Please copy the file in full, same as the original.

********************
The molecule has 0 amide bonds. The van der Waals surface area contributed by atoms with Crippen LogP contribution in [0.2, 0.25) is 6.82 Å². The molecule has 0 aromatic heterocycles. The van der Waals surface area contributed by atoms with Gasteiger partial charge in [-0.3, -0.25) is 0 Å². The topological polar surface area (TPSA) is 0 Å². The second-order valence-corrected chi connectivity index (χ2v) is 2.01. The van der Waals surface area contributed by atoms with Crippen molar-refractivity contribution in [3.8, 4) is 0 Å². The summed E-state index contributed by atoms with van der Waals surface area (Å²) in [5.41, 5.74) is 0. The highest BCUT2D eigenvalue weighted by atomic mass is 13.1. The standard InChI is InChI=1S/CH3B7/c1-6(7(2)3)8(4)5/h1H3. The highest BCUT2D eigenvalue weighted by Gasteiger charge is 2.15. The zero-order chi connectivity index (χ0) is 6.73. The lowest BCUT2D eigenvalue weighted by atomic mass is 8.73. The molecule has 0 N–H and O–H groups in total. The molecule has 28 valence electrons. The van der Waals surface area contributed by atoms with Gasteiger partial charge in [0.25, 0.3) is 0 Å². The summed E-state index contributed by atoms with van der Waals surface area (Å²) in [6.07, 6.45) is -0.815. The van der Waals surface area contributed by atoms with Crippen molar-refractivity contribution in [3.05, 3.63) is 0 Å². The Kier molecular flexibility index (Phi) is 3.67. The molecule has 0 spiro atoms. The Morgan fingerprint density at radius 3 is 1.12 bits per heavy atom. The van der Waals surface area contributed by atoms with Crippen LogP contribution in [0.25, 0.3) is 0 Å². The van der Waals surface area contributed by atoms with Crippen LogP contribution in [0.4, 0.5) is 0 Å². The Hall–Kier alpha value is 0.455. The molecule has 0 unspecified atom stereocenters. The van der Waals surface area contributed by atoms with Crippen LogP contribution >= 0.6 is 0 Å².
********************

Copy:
The molecule has 0 amide bonds. The van der Waals surface area contributed by atoms with Crippen LogP contribution in [0.2, 0.25) is 6.82 Å². The molecule has 0 aromatic heterocycles. The van der Waals surface area contributed by atoms with Gasteiger partial charge in [-0.3, -0.25) is 0 Å². The topological polar surface area (TPSA) is 0 Å². The second-order valence-corrected chi connectivity index (χ2v) is 2.01. The van der Waals surface area contributed by atoms with Crippen molar-refractivity contribution in [3.8, 4) is 0 Å². The summed E-state index contributed by atoms with van der Waals surface area (Å²) in [5.41, 5.74) is 0. The highest BCUT2D eigenvalue weighted by atomic mass is 13.1. The standard InChI is InChI=1S/CH3B7/c1-6(7(2)3)8(4)5/h1H3. The highest BCUT2D eigenvalue weighted by Gasteiger charge is 2.15. The zero-order chi connectivity index (χ0) is 6.73. The lowest BCUT2D eigenvalue weighted by atomic mass is 8.73. The molecule has 0 N–H and O–H groups in total. The molecule has 28 valence electrons. The van der Waals surface area contributed by atoms with Gasteiger partial charge in [0.25, 0.3) is 0 Å². The summed E-state index contributed by atoms with van der Waals surface area (Å²) in [6.07, 6.45) is -0.815. The van der Waals surface area contributed by atoms with Crippen molar-refractivity contribution in [3.05, 3.63) is 0 Å². The Kier molecular flexibility index (Phi) is 3.67. The molecule has 0 spiro atoms. The Morgan fingerprint density at radius 3 is 1.12 bits per heavy atom. The van der Waals surface area contributed by atoms with Crippen LogP contribution in [0.25, 0.3) is 0 Å². The van der Waals surface area contributed by atoms with Crippen LogP contribution in [0.4, 0.5) is 0 Å². The Hall–Kier alpha value is 0.455. The molecule has 0 unspecified atom stereocenters. The van der Waals surface area contributed by atoms with Crippen LogP contribution >= 0.6 is 0 Å².